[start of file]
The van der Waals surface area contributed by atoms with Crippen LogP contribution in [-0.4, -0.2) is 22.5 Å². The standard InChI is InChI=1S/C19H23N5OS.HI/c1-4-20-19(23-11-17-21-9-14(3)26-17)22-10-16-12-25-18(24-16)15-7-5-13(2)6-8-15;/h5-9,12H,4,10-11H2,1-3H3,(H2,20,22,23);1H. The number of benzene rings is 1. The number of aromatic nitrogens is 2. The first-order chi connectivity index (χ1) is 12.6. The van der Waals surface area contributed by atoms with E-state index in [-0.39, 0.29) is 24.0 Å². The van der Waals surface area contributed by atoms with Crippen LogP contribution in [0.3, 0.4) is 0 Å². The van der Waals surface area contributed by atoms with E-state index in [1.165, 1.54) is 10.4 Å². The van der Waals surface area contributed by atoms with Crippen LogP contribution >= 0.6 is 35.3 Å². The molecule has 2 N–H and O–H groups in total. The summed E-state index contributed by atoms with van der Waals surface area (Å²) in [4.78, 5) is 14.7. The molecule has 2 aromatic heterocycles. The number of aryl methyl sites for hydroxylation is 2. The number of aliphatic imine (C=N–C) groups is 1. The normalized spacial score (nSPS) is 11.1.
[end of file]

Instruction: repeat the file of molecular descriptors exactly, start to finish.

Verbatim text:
The van der Waals surface area contributed by atoms with Crippen LogP contribution in [-0.4, -0.2) is 22.5 Å². The standard InChI is InChI=1S/C19H23N5OS.HI/c1-4-20-19(23-11-17-21-9-14(3)26-17)22-10-16-12-25-18(24-16)15-7-5-13(2)6-8-15;/h5-9,12H,4,10-11H2,1-3H3,(H2,20,22,23);1H. The number of benzene rings is 1. The number of aromatic nitrogens is 2. The first-order chi connectivity index (χ1) is 12.6. The van der Waals surface area contributed by atoms with E-state index in [-0.39, 0.29) is 24.0 Å². The van der Waals surface area contributed by atoms with Crippen LogP contribution in [0.3, 0.4) is 0 Å². The van der Waals surface area contributed by atoms with E-state index in [1.165, 1.54) is 10.4 Å². The van der Waals surface area contributed by atoms with Crippen LogP contribution >= 0.6 is 35.3 Å². The molecule has 2 N–H and O–H groups in total. The summed E-state index contributed by atoms with van der Waals surface area (Å²) in [4.78, 5) is 14.7. The molecule has 2 aromatic heterocycles. The number of aryl methyl sites for hydroxylation is 2. The number of aliphatic imine (C=N–C) groups is 1. The normalized spacial score (nSPS) is 11.1.